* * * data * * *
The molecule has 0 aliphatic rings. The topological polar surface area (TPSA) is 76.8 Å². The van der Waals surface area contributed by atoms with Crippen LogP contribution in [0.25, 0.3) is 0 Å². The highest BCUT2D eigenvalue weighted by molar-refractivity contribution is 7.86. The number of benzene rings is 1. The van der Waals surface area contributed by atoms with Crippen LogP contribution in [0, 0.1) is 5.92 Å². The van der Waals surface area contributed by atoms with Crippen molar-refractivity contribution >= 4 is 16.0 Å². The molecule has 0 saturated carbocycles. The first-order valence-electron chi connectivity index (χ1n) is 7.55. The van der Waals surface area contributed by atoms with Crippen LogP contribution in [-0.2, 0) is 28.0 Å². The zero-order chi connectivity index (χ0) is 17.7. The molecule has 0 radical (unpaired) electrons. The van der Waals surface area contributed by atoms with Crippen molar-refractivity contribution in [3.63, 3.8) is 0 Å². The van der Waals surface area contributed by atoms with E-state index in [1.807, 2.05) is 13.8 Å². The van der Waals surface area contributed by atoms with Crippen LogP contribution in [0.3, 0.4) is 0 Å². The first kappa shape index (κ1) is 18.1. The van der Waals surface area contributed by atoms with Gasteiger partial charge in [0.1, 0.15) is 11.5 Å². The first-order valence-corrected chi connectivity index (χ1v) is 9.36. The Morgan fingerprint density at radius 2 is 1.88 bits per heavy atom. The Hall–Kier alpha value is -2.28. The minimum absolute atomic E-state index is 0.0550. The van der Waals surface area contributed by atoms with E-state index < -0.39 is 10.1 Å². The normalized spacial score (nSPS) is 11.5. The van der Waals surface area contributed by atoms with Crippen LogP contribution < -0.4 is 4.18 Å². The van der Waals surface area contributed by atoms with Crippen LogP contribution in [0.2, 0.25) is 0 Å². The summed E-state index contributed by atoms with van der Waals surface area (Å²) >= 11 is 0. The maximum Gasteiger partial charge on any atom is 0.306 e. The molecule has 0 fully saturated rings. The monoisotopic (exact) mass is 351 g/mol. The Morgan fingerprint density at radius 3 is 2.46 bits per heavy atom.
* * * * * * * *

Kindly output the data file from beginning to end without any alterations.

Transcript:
The molecule has 0 aliphatic rings. The topological polar surface area (TPSA) is 76.8 Å². The van der Waals surface area contributed by atoms with Crippen LogP contribution in [0.25, 0.3) is 0 Å². The highest BCUT2D eigenvalue weighted by molar-refractivity contribution is 7.86. The number of benzene rings is 1. The van der Waals surface area contributed by atoms with Crippen LogP contribution in [0, 0.1) is 5.92 Å². The van der Waals surface area contributed by atoms with Crippen molar-refractivity contribution >= 4 is 16.0 Å². The molecule has 0 saturated carbocycles. The first-order valence-electron chi connectivity index (χ1n) is 7.55. The van der Waals surface area contributed by atoms with Crippen LogP contribution in [-0.2, 0) is 28.0 Å². The zero-order chi connectivity index (χ0) is 17.7. The molecule has 0 radical (unpaired) electrons. The van der Waals surface area contributed by atoms with Crippen molar-refractivity contribution in [3.63, 3.8) is 0 Å². The van der Waals surface area contributed by atoms with E-state index in [1.807, 2.05) is 13.8 Å². The van der Waals surface area contributed by atoms with Crippen LogP contribution in [0.3, 0.4) is 0 Å². The first kappa shape index (κ1) is 18.1. The van der Waals surface area contributed by atoms with Gasteiger partial charge in [0.1, 0.15) is 11.5 Å². The first-order valence-corrected chi connectivity index (χ1v) is 9.36. The Morgan fingerprint density at radius 2 is 1.88 bits per heavy atom. The Hall–Kier alpha value is -2.28. The minimum absolute atomic E-state index is 0.0550. The van der Waals surface area contributed by atoms with E-state index < -0.39 is 10.1 Å². The normalized spacial score (nSPS) is 11.5. The van der Waals surface area contributed by atoms with Crippen LogP contribution < -0.4 is 4.18 Å². The van der Waals surface area contributed by atoms with Crippen LogP contribution in [0.2, 0.25) is 0 Å². The summed E-state index contributed by atoms with van der Waals surface area (Å²) >= 11 is 0. The maximum Gasteiger partial charge on any atom is 0.306 e. The molecule has 0 fully saturated rings. The monoisotopic (exact) mass is 351 g/mol. The Morgan fingerprint density at radius 3 is 2.46 bits per heavy atom.